Recycling fee or levy for waste in the works

Prime Minister Tuilaepa (middle) flanked by members and supporters of the Samoa Recycling & Waste Management Association (SRWMA).

(GOVT. PRESS SECRETARIAT); A new recycling fee or levy will soon become law, Prime Minister Tuilaepa Lupesoliai Dr. Sailele Malielegaoi has assured the Samoa’s Recycling & Waste Management Association (SRWMA).

As patron of the SRWA, Tuilaepa was not aware that the association is lobbying for a levy of this kind until yesterday during one of the Side Events to the Mid-Term Review of the Samoa Pathway meeting taking place at the TATTE Convention Center this week.

Said the Patron in his key note address to launch the associations 2018-2013 Strategic Plan;

“If I had known that you wanted a recycling fee or levy six months ago, it would have been law by today.

“I will instruct both the Attorney General and the lawyer from Ministry of Natural Resources and Environment to draft legislation to this effect which will be tabled in the next Parliament session.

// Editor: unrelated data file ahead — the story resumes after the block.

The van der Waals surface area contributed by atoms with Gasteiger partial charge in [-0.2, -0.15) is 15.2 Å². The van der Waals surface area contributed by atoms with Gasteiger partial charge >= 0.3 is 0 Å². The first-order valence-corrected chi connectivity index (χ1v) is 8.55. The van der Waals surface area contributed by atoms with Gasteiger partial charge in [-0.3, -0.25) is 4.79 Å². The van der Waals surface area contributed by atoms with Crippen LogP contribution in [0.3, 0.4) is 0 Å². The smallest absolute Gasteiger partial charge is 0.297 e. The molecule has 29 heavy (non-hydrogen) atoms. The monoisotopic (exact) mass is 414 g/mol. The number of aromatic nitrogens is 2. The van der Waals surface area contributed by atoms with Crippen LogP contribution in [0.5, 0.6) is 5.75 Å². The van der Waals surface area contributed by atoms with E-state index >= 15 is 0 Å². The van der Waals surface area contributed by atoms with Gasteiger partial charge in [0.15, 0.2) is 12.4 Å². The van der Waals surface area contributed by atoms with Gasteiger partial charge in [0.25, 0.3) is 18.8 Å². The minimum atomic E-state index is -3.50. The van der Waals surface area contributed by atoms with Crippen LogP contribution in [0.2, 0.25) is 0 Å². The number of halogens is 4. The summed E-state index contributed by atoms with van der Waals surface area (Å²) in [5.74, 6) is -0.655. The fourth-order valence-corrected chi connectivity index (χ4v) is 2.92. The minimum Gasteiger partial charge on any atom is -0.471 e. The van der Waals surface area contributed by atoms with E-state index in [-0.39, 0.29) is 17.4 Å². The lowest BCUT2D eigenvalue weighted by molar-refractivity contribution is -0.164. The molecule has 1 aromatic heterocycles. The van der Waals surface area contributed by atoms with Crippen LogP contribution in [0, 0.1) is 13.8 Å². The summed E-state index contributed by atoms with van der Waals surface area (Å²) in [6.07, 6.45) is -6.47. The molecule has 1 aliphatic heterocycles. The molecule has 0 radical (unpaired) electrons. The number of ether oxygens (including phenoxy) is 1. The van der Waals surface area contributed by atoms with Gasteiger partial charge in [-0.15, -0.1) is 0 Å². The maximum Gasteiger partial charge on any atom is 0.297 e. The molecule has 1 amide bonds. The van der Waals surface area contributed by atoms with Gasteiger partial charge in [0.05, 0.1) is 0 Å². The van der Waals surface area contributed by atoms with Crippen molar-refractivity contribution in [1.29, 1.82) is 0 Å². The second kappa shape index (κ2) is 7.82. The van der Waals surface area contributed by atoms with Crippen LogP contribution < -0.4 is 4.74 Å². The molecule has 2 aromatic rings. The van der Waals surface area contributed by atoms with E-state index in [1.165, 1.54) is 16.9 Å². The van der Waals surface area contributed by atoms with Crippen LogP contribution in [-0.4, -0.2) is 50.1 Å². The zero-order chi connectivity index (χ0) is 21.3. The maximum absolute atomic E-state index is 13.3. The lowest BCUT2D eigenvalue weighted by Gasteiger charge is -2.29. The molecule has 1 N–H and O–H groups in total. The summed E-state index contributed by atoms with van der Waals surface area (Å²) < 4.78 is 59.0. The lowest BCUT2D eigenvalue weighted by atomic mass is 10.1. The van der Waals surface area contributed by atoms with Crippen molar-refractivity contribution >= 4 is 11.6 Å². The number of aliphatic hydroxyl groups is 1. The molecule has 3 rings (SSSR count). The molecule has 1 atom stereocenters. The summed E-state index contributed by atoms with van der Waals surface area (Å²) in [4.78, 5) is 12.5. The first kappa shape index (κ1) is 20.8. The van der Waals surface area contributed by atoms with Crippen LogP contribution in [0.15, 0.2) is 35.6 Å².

“These are valuable ideas and we will put them into practise as part of our contribution against climate change.”


Launched in March 2018, the SRWMA made history as the first association of its kind in the region and uniquely bringing together businesses and organisations with different interests and backgrounds but with the common goal to provide solutions not problems to Samoa’s waste management.

And as patron, Tuilaepa had challenged the association to come up with practical solutions to assist government in the management of generated wastes.

This Friday, the association will be engaged in a Donors Dialogue for further presentation and clarifications of their proposed waste initiatives in the future for potential partnership and collaboration.

Association members include B.E.S.T., Hyundai & Ford Service Centre, Senese Inclusive Education, Soil Health Pacific, One Scrap, Pacific Recycle, Metal Man, Vailima Breweries, Waste Management Co., and Youth With A Mission (YWAM) Samoa, partnered with the Japan International Cooperation Agency (JICA) and Samoa’s Ministry of Natural Resources and Environment.